Not so wild ones descend on city

Should the low rumble of a hog wake you from your Thursday morning slumber, do not be alarmed. It is merely the sign of an approaching band of…

Should the low rumble of a hog wake you from your Thursday morning slumber, do not be alarmed.

It is merely the sign of an approaching band of jovial motorcycle enthusiasts.

Whitehorse has held bike rallies before, but “this is the big one” said rally co-ordinator Al Verishine.

The Miles from Ordinary Harley Owner’s Group (HOG) Western region bike rally expects to draw 250 to 300 riders from all across North America.

“We’ve got guys coming from Texas; we’ve got guys coming from California, Oregon, Washington, Michigan, Wisconsin, Ontario,” said Verishine.

By the way, Yamahas, Triumphs, Hondas or BMWs aren’t allowed.

“We’ll squash ‘em,” laughed Verishine.

For many, motorcycles are just an efficient means of getting from A to B, but Harley owners share a unique bond with their iron steeds.

“HOG is a family. I have a saying that anybody else on a Harley is a friend I haven’t met — and that is real, it is so real.”

“I’ve got friends that ride (Honda Gold Wings) and they haven’t got the camaraderie, they don’t have the family. We’re the only ones with the family, and it’s the best damn thing, it’s great.”

If anything, Harley owners are a bit tougher than owners of other motorcycles — less likely to shy away from driving rain, sleet or snow, said Verishine.

“We’re a pretty hearty bunch,” he said.

Brand loyalty has been cultivated by Harley Davidson over the years. Licensing the Harley logo accounts for five per cent of the company’s $9-billion annual sales.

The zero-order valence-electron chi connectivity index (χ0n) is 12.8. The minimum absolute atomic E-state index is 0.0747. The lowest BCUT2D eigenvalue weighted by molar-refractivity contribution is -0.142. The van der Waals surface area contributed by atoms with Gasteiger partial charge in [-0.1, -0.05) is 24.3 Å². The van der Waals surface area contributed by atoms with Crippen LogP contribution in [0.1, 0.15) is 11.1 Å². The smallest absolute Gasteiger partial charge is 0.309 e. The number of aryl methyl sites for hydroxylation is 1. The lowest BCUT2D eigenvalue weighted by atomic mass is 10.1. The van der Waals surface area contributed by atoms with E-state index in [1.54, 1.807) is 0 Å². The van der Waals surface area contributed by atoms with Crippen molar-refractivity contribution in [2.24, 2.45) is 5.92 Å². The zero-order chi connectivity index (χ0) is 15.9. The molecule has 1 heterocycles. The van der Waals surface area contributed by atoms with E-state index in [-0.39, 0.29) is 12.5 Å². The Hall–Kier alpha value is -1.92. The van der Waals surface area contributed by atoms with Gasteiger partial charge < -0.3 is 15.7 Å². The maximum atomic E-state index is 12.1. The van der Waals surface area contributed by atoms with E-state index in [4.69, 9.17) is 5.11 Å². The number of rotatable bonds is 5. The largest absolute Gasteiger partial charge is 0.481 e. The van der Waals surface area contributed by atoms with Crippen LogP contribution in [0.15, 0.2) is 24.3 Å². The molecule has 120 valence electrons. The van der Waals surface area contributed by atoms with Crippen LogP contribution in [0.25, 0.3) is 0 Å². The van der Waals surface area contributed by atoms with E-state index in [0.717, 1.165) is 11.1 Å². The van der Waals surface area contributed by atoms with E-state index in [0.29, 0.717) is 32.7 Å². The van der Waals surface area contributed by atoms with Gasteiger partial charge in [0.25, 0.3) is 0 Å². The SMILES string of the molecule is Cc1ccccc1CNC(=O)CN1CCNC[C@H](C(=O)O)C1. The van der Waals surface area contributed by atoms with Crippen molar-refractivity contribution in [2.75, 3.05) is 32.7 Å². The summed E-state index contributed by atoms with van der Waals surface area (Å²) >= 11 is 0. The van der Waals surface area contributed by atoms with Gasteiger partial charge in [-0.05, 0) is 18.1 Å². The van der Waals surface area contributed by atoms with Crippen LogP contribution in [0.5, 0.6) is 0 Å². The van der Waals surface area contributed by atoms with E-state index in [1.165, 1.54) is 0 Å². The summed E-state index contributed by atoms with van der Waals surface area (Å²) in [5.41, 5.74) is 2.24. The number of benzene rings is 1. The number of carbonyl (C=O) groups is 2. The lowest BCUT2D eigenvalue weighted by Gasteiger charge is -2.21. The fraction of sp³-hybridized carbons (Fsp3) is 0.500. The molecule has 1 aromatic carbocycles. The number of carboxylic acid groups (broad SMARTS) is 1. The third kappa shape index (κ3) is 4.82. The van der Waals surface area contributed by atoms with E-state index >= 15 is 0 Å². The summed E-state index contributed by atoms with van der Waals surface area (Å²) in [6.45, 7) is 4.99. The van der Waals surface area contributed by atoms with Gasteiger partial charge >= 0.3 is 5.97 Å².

For those with visions of rebellious, Marlon Brando-esque bike rallies raining drunkenness and mischief upon the town, “that’s not at all what we’re about,” assured Verishine.

“Very few of us drink, and if we do drink it’s in very small quantities — because you’ve got a big investment that you’re going to climb on on two wheels and ride — so you just don’t put yourself in a predicament like that,” he said.

And the bikes are expensive. Many bikers will be straddling mounts costing up to, and sometimes more than, a year’s salary

Verishine has spent about $22,000 on top of the original price of his 2003 Harley Davidson Ultra. Much has gone to “chrome, more chrome and more chrome,” he said.

Like any convention, the rally is a boon for the Whitehorse economy.

“Bikers spend a lot of money when they travel.”

At 10:30 a.m. Saturday, riders are staging a parade down Robert Service Way to Fourth Ave., from Fourth to Main, and then from Main to Second.

Then, from 1:30 to 5 p.m. at Shipyards Park will be a Show and Shine, as well as a series of motorcycle games including a slow race, on-bike balloon tosses and plank rides.

Spectators can also catch a few rounds of “Honey, I’m Home.”

The game organizers set up a window and a bed, and two participants — a man and a woman — take off their jackets and riding boots and hop into bed under a quilt.

Once the announcer calls, “honey, I’m home,” the couple leaps out of bed, dons their jackets and boots, and the man must leap out the window, start his bike and ride to safety.

“It only takes 15 to 20 seconds sometimes. It doesn’t take guys long to get their boots and jacket on and then head out the window,” said Verishine.

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